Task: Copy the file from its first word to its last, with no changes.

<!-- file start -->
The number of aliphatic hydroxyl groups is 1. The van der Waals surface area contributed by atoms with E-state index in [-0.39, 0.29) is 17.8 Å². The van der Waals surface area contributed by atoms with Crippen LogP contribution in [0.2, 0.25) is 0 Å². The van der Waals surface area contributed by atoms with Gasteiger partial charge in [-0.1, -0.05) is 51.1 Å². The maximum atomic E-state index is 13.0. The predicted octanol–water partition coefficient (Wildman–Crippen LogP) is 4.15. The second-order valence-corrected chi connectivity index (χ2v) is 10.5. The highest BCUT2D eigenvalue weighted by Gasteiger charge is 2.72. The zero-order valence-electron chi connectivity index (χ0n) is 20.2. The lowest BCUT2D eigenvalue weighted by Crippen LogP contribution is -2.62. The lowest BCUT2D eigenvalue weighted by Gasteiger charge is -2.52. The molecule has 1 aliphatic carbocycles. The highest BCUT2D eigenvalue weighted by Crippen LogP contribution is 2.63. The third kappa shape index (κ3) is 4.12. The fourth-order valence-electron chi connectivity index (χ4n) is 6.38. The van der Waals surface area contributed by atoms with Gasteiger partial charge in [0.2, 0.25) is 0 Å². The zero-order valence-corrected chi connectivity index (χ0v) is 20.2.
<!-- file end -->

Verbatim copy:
The number of aliphatic hydroxyl groups is 1. The van der Waals surface area contributed by atoms with E-state index in [-0.39, 0.29) is 17.8 Å². The van der Waals surface area contributed by atoms with Crippen LogP contribution in [0.2, 0.25) is 0 Å². The van der Waals surface area contributed by atoms with Gasteiger partial charge in [-0.1, -0.05) is 51.1 Å². The maximum atomic E-state index is 13.0. The predicted octanol–water partition coefficient (Wildman–Crippen LogP) is 4.15. The second-order valence-corrected chi connectivity index (χ2v) is 10.5. The highest BCUT2D eigenvalue weighted by Gasteiger charge is 2.72. The zero-order valence-electron chi connectivity index (χ0n) is 20.2. The lowest BCUT2D eigenvalue weighted by Crippen LogP contribution is -2.62. The lowest BCUT2D eigenvalue weighted by Gasteiger charge is -2.52. The molecule has 1 aliphatic carbocycles. The highest BCUT2D eigenvalue weighted by Crippen LogP contribution is 2.63. The third kappa shape index (κ3) is 4.12. The fourth-order valence-electron chi connectivity index (χ4n) is 6.38. The van der Waals surface area contributed by atoms with Gasteiger partial charge in [0.2, 0.25) is 0 Å². The zero-order valence-corrected chi connectivity index (χ0v) is 20.2.